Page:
English Reverend Thomas Baker set out on a missionary expedition in 1859 to bring the word of God to the cannibal tribes of Fiji. What didn’t get eaten still remains in the Fiji Museum in Suva, which are pieces of one chewed boot and the Reverend’s Bible, along with Fijian cannibal forks and other interesting relics such as the ritual plate on which Baker had been served to the high chief.
On July 21st, 1867 Thomas Baker noticed the chief of the tribe in Nabutautau wearing a comb or hat that belonged to him. As luck would have it, it seems God and the Bible both neglected to inform the Good Reverend that touching the chief’s head was forbidden. Baker and eight Fijian followers were promptly clubbed and eaten.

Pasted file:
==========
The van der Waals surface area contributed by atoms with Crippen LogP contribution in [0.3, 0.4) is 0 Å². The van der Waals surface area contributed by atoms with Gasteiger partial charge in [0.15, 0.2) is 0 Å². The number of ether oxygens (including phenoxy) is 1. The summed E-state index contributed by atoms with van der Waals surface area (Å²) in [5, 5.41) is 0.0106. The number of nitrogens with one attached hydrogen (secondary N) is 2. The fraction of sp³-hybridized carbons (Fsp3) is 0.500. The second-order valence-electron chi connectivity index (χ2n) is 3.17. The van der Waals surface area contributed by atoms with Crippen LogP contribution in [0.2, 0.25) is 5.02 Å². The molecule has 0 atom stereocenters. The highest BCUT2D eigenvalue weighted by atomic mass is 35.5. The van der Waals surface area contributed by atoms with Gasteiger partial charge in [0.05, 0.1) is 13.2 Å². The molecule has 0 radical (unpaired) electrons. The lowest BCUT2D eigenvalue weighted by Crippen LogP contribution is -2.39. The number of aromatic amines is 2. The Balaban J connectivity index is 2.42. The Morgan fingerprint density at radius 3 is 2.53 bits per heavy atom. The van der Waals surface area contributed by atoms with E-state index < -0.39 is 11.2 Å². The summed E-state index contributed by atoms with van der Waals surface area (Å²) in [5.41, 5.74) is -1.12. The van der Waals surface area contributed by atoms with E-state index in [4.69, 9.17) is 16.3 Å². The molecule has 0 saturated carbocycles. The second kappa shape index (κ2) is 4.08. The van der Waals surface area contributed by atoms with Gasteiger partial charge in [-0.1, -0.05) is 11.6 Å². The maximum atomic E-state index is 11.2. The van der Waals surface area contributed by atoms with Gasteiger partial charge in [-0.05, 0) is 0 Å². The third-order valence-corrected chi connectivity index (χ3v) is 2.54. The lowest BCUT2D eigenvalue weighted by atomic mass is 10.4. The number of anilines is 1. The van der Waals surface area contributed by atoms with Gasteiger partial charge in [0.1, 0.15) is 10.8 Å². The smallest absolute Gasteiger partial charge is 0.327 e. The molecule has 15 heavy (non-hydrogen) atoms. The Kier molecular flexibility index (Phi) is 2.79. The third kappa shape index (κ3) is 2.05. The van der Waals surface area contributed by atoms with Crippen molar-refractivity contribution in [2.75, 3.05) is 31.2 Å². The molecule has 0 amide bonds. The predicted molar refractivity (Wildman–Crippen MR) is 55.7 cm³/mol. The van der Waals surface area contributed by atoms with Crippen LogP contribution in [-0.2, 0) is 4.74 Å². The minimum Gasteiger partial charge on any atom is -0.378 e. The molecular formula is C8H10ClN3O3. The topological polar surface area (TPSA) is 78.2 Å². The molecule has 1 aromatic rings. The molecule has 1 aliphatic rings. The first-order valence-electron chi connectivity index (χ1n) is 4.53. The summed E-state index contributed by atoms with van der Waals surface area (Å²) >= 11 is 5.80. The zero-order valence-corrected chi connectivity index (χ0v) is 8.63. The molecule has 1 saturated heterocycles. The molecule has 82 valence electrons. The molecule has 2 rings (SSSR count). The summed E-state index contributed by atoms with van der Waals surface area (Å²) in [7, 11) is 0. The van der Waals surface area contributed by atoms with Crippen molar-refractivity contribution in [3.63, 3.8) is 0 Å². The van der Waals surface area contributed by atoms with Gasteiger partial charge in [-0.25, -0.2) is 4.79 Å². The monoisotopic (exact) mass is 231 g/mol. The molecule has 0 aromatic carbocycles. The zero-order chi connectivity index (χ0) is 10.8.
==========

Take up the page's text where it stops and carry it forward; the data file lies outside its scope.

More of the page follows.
Believing their hardship was a curse on the village, the people of Nabutautau held a large ceremony in 2003 to apologize.
Descendants of Thomas Baker’s party, Prime Minister Laisenia Qarase and 600 people, attended the ceremony in which they drank kava and took part in the “symbolic cutting of the chain of curse and bondage over the village”. Ratu, or chief, Filimoni Nawawabalevu presented the visitors with gifts of whales’ teeth, woven mats, and a cow.
It is not recorded to whom the cow was given. Or how it was transported home.
The axe used to kill Baker still hangs in the village. A school has been built in his name.
According to persistent rumour, the unfortunate legacy of cannibalism in the Pacific Rim area is a residual passion for the consumption of spam because it tastes like people.
Reverend Thomas Baker is one of the few recorded examples of a Westerner falling victim to Fiji cannibals.
Cannibalism died out in Fiji in the mid-19th century with the acceptance of Christianity.